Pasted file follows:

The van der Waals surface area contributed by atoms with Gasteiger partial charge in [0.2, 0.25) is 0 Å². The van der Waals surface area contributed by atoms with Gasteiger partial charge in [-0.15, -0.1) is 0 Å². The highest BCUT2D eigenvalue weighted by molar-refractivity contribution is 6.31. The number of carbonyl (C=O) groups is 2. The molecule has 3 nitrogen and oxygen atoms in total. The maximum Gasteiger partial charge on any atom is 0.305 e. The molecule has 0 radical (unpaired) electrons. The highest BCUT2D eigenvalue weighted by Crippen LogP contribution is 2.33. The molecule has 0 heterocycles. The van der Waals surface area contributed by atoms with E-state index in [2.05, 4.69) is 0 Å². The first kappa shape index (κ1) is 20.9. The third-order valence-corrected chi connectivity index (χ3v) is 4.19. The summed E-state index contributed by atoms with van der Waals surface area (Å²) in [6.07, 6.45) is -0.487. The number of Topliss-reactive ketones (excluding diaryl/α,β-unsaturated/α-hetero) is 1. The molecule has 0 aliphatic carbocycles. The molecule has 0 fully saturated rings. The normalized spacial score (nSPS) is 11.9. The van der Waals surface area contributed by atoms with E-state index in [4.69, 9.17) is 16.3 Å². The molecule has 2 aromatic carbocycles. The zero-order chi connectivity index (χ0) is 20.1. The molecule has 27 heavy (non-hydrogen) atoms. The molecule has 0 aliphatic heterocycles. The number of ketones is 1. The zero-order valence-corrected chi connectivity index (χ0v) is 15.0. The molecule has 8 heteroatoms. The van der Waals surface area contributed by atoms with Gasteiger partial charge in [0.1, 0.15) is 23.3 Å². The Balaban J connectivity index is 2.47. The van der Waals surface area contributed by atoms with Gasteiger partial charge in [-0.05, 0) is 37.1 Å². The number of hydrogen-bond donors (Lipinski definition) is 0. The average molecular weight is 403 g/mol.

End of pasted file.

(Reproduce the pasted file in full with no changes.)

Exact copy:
The van der Waals surface area contributed by atoms with Gasteiger partial charge in [0.2, 0.25) is 0 Å². The van der Waals surface area contributed by atoms with Gasteiger partial charge in [-0.15, -0.1) is 0 Å². The highest BCUT2D eigenvalue weighted by molar-refractivity contribution is 6.31. The number of carbonyl (C=O) groups is 2. The molecule has 3 nitrogen and oxygen atoms in total. The maximum Gasteiger partial charge on any atom is 0.305 e. The molecule has 0 radical (unpaired) electrons. The highest BCUT2D eigenvalue weighted by Crippen LogP contribution is 2.33. The molecule has 0 heterocycles. The van der Waals surface area contributed by atoms with E-state index in [2.05, 4.69) is 0 Å². The first kappa shape index (κ1) is 20.9. The third-order valence-corrected chi connectivity index (χ3v) is 4.19. The summed E-state index contributed by atoms with van der Waals surface area (Å²) in [6.07, 6.45) is -0.487. The number of Topliss-reactive ketones (excluding diaryl/α,β-unsaturated/α-hetero) is 1. The molecule has 0 aliphatic carbocycles. The molecule has 0 fully saturated rings. The normalized spacial score (nSPS) is 11.9. The van der Waals surface area contributed by atoms with E-state index in [4.69, 9.17) is 16.3 Å². The molecule has 2 aromatic carbocycles. The zero-order chi connectivity index (χ0) is 20.1. The molecule has 27 heavy (non-hydrogen) atoms. The molecule has 0 aliphatic heterocycles. The number of ketones is 1. The zero-order valence-corrected chi connectivity index (χ0v) is 15.0. The molecule has 8 heteroatoms. The van der Waals surface area contributed by atoms with Gasteiger partial charge in [0.1, 0.15) is 23.3 Å². The Balaban J connectivity index is 2.47. The van der Waals surface area contributed by atoms with Gasteiger partial charge in [-0.05, 0) is 37.1 Å². The number of hydrogen-bond donors (Lipinski definition) is 0. The average molecular weight is 403 g/mol.